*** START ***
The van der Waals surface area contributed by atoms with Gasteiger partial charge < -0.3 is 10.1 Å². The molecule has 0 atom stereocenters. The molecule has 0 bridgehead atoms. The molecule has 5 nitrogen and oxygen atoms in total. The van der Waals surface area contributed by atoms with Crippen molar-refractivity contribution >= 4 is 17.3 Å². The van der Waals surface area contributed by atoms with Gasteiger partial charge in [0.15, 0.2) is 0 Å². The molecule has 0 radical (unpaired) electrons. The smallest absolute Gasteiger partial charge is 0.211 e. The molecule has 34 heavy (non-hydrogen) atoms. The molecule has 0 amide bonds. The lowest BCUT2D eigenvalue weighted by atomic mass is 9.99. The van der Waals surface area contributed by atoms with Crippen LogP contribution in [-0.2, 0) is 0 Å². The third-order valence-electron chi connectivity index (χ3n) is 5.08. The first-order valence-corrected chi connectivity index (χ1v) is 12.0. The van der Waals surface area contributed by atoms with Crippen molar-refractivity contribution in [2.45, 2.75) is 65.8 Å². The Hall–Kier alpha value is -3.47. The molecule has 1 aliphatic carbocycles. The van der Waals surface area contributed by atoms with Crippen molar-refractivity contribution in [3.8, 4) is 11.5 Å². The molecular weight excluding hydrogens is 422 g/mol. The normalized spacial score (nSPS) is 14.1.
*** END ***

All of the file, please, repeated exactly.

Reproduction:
The van der Waals surface area contributed by atoms with Gasteiger partial charge < -0.3 is 10.1 Å². The molecule has 0 atom stereocenters. The molecule has 0 bridgehead atoms. The molecule has 5 nitrogen and oxygen atoms in total. The van der Waals surface area contributed by atoms with Crippen molar-refractivity contribution >= 4 is 17.3 Å². The van der Waals surface area contributed by atoms with Gasteiger partial charge in [0.15, 0.2) is 0 Å². The molecule has 0 radical (unpaired) electrons. The smallest absolute Gasteiger partial charge is 0.211 e. The molecule has 34 heavy (non-hydrogen) atoms. The molecule has 0 amide bonds. The lowest BCUT2D eigenvalue weighted by atomic mass is 9.99. The van der Waals surface area contributed by atoms with Crippen LogP contribution in [-0.2, 0) is 0 Å². The third-order valence-electron chi connectivity index (χ3n) is 5.08. The first-order valence-corrected chi connectivity index (χ1v) is 12.0. The van der Waals surface area contributed by atoms with Crippen molar-refractivity contribution in [2.45, 2.75) is 65.8 Å². The Hall–Kier alpha value is -3.47. The molecule has 1 aliphatic carbocycles. The van der Waals surface area contributed by atoms with Crippen molar-refractivity contribution in [3.8, 4) is 11.5 Å². The molecular weight excluding hydrogens is 422 g/mol. The normalized spacial score (nSPS) is 14.1.